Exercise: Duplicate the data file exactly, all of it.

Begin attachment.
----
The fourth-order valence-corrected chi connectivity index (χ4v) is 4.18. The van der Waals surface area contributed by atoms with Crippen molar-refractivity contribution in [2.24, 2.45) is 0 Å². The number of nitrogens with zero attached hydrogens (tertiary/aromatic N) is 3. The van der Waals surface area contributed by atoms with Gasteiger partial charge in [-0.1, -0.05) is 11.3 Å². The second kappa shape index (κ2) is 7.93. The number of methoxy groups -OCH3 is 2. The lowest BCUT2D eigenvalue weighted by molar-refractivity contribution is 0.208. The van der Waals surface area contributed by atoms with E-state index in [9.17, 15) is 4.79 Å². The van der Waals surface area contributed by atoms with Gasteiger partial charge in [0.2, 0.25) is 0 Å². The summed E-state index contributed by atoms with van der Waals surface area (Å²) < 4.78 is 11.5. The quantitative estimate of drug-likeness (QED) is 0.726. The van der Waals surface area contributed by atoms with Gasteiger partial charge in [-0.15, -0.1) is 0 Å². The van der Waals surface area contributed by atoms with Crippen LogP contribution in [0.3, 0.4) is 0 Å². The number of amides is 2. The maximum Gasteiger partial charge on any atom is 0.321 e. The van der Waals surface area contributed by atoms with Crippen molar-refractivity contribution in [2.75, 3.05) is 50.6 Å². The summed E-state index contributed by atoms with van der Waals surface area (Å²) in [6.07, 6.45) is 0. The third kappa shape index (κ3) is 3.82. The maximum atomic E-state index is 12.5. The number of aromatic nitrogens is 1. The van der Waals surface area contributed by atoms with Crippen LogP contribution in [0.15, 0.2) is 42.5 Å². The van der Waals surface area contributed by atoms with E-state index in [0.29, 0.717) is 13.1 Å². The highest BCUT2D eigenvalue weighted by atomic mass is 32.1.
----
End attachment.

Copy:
The fourth-order valence-corrected chi connectivity index (χ4v) is 4.18. The van der Waals surface area contributed by atoms with Crippen molar-refractivity contribution in [2.24, 2.45) is 0 Å². The number of nitrogens with zero attached hydrogens (tertiary/aromatic N) is 3. The van der Waals surface area contributed by atoms with Gasteiger partial charge in [-0.1, -0.05) is 11.3 Å². The second kappa shape index (κ2) is 7.93. The number of methoxy groups -OCH3 is 2. The lowest BCUT2D eigenvalue weighted by molar-refractivity contribution is 0.208. The van der Waals surface area contributed by atoms with E-state index in [9.17, 15) is 4.79 Å². The van der Waals surface area contributed by atoms with Gasteiger partial charge in [0.2, 0.25) is 0 Å². The summed E-state index contributed by atoms with van der Waals surface area (Å²) < 4.78 is 11.5. The quantitative estimate of drug-likeness (QED) is 0.726. The van der Waals surface area contributed by atoms with Gasteiger partial charge in [-0.15, -0.1) is 0 Å². The van der Waals surface area contributed by atoms with Crippen LogP contribution in [0.3, 0.4) is 0 Å². The number of amides is 2. The maximum Gasteiger partial charge on any atom is 0.321 e. The van der Waals surface area contributed by atoms with Crippen molar-refractivity contribution in [2.75, 3.05) is 50.6 Å². The summed E-state index contributed by atoms with van der Waals surface area (Å²) in [6.07, 6.45) is 0. The third kappa shape index (κ3) is 3.82. The maximum atomic E-state index is 12.5. The number of aromatic nitrogens is 1. The van der Waals surface area contributed by atoms with Crippen LogP contribution in [0.15, 0.2) is 42.5 Å². The van der Waals surface area contributed by atoms with E-state index in [0.29, 0.717) is 13.1 Å². The highest BCUT2D eigenvalue weighted by atomic mass is 32.1.